Susan Sontag wrote that all photographs attain the status of art by becoming old. I am curious how historians in the future will decipher our culture through Bankhead's photographs. It is a wonderful irony that the pictures made in grocery stores were funded by the HEB grocery chain, showing us not the idealized shoppers of advertising, but images to be hung in the corporate headquarters to remind the managers who the customer is. For example, the back of a man in sweat-stained shirt, with a rag from a chenille bedspread in his hip pocket, a six-pack in each hand. In the magazine rack to his left an African-American woman on the cover of Black Hair Care magazine advertises "All the Best New Looks for Summer."
The pictures are full of gestures, caresses, facial expressions, postures, depleting with care how people bold themselves, carry the baggage of their lives and their bodies. There is an extraordinary photograph of a woman waiting for the bus, standing in front of a luggage store window holding an empty plastic clothes basket. Her face is tight, eyes closed, racing into the sun as if soaking up light to keep warm. Her jacket is buttoned up to her neck. A large white sign above her head, taped to the window, is advertising trash hags. Standing to her right with his foot on some pipes coming out of the wall is a young man. In contrast to his patient, bland expressions we see her taunt neck muscles, the paleness of her skin. Her hair is pulled back, her glasses removed and in her hand. The shadow of a pole falls across the sidewalk and up the wall, separating them.
There is a photograph of a man's face with a mask of two eyes held over his own eyes. The representation of the eyes are not "the real thing," merely a picture of the thing, without any of its function. Instead of seeing, they obscure the vision of the man. He is blindfolded, and the gaze of the male has been denied. The blindfold is also a disguise. Are they feminine eyes? Is it an attempt for a man to see the world through a woman's eyes? What does it mean when he can't? Is that his inability to see in her way, or is it a reference to the constructions that she feels have been forced on her to see the world through a man's eyes (male teachers, male curators, male father?) It made me wonder about the curatorial process that selected these 100 images from the 45,000 negatives she made in this fifteen year period. It is different in style from the other pictures. Here the subject is engaged, invited to participate in the making of the image. Does it refer to the protection of the self offered by the guise of documentary objectivity, where you remain invisible behind the camera, protected, not expressing yourself, only showing what was out there?
The primacy of the visual in our culture is most apparent in the popularity of photography. Success is based on appearances; Miss America is not the brightest or most talented, but chosen for how she looks when she walks around in high heels in her swimming suit. In one picture, we see the back of a beauty contestant, her face and dress reflected in a mirror. (It suggests the manner in which we all evaluate ourselves in terms of how others see us.) But the photographer's flash and own reflection are the central attraction in the mirror. Is the photographer comparing itself to this traditional standard of beauty and womanhood? If so, the highlight of her flash is insistent that she be judged by her actions as a photographer rather than her appearance, which is obscured.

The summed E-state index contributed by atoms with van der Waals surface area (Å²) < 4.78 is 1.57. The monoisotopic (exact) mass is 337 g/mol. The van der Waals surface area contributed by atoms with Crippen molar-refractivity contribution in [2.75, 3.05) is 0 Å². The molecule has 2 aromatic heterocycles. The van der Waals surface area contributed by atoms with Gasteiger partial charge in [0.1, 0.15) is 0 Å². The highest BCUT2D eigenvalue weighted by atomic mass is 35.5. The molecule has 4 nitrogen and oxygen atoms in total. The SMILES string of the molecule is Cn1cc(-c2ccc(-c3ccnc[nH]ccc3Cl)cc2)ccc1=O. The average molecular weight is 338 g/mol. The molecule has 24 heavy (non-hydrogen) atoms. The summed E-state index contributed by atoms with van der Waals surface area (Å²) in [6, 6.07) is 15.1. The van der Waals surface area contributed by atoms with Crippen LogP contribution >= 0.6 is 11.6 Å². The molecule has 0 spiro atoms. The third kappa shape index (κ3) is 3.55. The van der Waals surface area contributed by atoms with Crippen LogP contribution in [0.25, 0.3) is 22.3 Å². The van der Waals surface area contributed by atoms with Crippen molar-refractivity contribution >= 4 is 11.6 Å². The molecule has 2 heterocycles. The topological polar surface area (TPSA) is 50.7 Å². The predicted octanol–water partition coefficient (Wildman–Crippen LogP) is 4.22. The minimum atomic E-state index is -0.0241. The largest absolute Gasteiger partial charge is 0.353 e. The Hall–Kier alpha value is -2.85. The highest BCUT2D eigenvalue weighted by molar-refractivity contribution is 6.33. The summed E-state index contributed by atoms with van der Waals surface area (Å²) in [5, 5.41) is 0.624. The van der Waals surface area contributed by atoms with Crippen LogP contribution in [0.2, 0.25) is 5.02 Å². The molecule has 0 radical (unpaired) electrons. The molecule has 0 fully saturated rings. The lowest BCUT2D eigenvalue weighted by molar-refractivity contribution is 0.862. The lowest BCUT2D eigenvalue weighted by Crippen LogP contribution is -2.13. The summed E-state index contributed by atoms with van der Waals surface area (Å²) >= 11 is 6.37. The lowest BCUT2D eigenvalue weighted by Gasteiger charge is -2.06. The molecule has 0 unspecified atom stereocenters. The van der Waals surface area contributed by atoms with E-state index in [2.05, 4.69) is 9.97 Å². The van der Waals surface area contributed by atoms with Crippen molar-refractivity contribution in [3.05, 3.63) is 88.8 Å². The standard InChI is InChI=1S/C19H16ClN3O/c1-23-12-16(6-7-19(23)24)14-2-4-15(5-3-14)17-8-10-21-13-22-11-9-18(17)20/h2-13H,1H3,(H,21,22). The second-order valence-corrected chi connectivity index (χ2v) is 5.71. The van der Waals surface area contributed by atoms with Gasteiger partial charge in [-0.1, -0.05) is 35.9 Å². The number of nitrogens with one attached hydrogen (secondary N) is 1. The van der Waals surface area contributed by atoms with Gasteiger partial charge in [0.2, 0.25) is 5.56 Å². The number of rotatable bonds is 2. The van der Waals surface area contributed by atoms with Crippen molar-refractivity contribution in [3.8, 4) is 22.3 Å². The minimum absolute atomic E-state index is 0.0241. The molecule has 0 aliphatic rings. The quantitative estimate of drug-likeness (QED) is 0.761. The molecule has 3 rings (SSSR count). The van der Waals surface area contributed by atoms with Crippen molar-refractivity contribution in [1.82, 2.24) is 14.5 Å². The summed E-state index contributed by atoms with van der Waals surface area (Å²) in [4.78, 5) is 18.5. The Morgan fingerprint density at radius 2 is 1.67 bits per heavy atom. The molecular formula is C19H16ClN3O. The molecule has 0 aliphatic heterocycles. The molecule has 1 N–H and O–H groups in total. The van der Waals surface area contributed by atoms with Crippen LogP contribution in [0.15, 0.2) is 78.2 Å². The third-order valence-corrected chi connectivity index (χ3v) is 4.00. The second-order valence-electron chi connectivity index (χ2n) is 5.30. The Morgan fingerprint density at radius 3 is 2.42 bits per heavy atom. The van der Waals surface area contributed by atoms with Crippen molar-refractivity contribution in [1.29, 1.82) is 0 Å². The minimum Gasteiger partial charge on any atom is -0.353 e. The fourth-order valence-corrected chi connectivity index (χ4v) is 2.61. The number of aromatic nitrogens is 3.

Among the many photographs of single individuals, there are two of people eating alone. In one an older woman is sitting in an aluminum folding chair near a campfire at night. She is turnedaway from the camera, pouring from a sauce pan into a big cup. A large tree branch intrudes into the frame between the woman and the viewer. In the other a man is seated in a cafe with an empty napkin dispenser, empty bottles and discarded plates and cups around him. His hand is sunk into a white paper sack. The camera's flash bounces brightly from a large photo mural of trees on the wall behind him. The images are isolation, of the feeling of being outside, left out, shut out, alone in places of little warmth or comfort, of wandering around, on a search, looking for something.
This observation prompts me in ask what the significance of this show is for the photographer. Fifteen years is a large chunk of work to summarize in 100 pictures. Especially if the period began the year your father died, and ended in your fortieth year, with your mother dying just as you arefinishing the editing. This is the exhibition of a mid-life artist, asking the question of what comes next through the process of examining what she has been doing for fifteen years. It is a dividing line between one way and another, between what was and what will be. To look al these 100 pictures in that light, is to find in them an attitude toward the future. In the opening sequence of the exhibition is a photograph made on the edge of town, standing on the sidewalk, looking toward the undeveloped landscape. The sidewalk ends abruptly, grass continues, an old newspaper lies on the ground. It is a question about continuity. Skinny trees, worthless now, but implying a faith that someone will enjoy the shade of this tree, even if it's not you who plants it. Or is this sidewalk an implication of interruption? The absence of people in this photograph and so many others: the empty chairs by the swimming pool, empty chairs at the awards ceremony, empty streets and parksabandoned childhood toys, a vacant merry-go-round.
The question of what comes next is both personal and public. It deals with the photographer’s own life and work, and it involves a larger question about history and memory. How do we see ourselves as part of the continuity of culture? In these photographs Bankhead offers a serious critique of the dominant cultural values, and an equally serious questioning of what is worth saving.
At the same time there is clearly great affection for the individuals she so carefully observes. She accepts our warts, speed bumps, and failures, and accords each a quiet dignity and special place in her San Antonio. Her pictures both make me laugh and allow me to cry.
Paul Hester is a photographer. He recently moved his headquarters to Fayetteville, Texas.